The Backlog: Within You Without You edition
Let's all breathe easy for a moment. After all, things are about to get crazy this fall: Scribblenauts hits North American shelves next week, soon to be followed by big names like Brütal Legend, Uncharted, Assassin's Creed and Modern Warfare.
And if you just dropped a hundo on a big ol' replica Gretsch Duo Jet guitar -- like I may or may not have just done -- well, you're already in full-tilt panic mode.
Guard your wallet carefully this holiday season, dear reader! We're in for a doozy.
This week has involved a bit of comfort gaming and a big look back at a far-gone friend. Unfortunately I've spent more time trying to make sure real life goes as planned than behind a controller, but so goes life.
Comfort gaming has predominantly taken the form of Tiger Woods 2005 on my original Xbox — nothing like a round of golf or two while listening to a podcast (or one of the newly-released Beatles remasters, of which I am a big fan). The joy of sports gaming is that, for me, I can turn my brain off for a bit, relax, and enjoy. Tiger 2005 isn't as polished as some of the later games in the past five years, but it's still plenty fun.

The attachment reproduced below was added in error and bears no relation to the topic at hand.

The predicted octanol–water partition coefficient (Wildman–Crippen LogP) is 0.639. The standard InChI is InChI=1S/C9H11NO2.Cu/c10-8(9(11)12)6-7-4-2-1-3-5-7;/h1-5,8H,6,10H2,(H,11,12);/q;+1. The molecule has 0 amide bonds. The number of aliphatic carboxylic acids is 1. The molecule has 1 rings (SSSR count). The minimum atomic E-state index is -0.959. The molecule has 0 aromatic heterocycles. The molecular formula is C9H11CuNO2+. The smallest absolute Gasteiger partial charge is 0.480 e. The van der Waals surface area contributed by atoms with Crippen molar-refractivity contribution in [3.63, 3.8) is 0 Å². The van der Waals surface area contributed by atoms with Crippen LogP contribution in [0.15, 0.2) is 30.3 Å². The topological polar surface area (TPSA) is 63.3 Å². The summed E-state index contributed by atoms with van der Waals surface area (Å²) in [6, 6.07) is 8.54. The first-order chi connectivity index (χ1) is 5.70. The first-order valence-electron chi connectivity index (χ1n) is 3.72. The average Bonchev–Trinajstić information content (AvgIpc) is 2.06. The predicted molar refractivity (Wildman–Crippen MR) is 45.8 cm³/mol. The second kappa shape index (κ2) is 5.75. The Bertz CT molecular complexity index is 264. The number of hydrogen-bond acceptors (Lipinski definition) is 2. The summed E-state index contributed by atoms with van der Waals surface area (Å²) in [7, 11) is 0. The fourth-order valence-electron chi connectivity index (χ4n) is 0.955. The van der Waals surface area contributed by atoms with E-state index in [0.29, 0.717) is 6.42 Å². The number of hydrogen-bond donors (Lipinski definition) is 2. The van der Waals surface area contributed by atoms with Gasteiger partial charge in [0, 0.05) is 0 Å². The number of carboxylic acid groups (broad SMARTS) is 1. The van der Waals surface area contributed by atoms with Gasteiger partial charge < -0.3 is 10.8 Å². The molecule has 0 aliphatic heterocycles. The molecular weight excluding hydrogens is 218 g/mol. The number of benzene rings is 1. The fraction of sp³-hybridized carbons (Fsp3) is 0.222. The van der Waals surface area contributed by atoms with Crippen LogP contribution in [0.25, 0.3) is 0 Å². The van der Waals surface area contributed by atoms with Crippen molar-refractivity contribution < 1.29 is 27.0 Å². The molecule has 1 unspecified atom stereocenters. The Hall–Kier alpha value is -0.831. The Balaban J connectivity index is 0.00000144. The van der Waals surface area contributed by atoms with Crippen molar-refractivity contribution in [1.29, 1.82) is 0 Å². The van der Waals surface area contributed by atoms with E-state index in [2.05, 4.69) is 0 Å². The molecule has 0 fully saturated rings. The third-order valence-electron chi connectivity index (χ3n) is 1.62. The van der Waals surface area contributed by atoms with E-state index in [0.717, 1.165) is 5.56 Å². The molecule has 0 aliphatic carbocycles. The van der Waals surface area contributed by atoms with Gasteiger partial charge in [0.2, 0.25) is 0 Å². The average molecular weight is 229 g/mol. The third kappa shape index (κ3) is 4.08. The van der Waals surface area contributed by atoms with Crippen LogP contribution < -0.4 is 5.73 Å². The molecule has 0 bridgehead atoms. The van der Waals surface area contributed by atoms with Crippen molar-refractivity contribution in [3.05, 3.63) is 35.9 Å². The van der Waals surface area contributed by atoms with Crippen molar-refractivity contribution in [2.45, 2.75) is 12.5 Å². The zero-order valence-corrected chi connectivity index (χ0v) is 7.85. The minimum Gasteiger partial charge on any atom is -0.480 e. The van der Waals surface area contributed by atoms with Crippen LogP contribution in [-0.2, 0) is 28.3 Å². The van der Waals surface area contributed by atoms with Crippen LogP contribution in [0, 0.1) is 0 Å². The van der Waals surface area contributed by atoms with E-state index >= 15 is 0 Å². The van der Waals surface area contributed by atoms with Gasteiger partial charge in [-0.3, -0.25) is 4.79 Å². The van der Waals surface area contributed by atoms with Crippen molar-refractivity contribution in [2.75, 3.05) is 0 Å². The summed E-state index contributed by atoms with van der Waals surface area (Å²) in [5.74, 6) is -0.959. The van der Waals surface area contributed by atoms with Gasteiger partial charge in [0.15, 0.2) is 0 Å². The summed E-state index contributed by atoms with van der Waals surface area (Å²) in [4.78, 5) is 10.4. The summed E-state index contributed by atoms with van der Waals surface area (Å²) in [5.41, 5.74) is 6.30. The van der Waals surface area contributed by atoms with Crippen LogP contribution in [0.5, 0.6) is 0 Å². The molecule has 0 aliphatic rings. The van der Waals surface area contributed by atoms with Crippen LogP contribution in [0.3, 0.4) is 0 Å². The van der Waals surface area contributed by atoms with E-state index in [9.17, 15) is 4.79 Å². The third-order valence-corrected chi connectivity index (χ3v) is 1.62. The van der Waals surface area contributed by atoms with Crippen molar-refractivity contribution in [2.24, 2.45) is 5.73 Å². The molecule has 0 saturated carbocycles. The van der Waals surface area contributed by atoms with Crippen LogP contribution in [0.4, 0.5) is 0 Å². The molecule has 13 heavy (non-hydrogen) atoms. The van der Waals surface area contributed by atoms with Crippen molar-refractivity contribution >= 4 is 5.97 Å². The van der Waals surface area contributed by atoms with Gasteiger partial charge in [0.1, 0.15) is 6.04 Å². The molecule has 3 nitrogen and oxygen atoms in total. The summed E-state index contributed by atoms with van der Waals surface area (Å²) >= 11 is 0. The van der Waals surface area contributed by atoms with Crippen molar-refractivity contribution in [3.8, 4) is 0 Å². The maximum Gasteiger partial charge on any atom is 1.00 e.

Paying penance has come in memorializing the 10th anniversary of the Sega Dreamcast. I'll have more on that on the site soon, but as a Dreamcast fan from the word go, it's wonderful to see so many people come out both on forums and in the games press to remember the little white system that could. It's a shame Sega can't produce a game now that lives up to the quality of their first-party products in that generation...
Also, according to Microsoft's robotic phone answering system, apparently a replacement Xbox 360 is on its way back to my door. Thank god; I think I'm shaking from withdrawals. Time to get back to the contemporary after that gets back...Batman: Arkham Asylum, The Beatles: Rock Band, Madden and Forza 3 in the not-too-distant future....yummy.
Try to realise it's all within yourself No one else can make you change And to see you're really only very small And life flows on within you and without you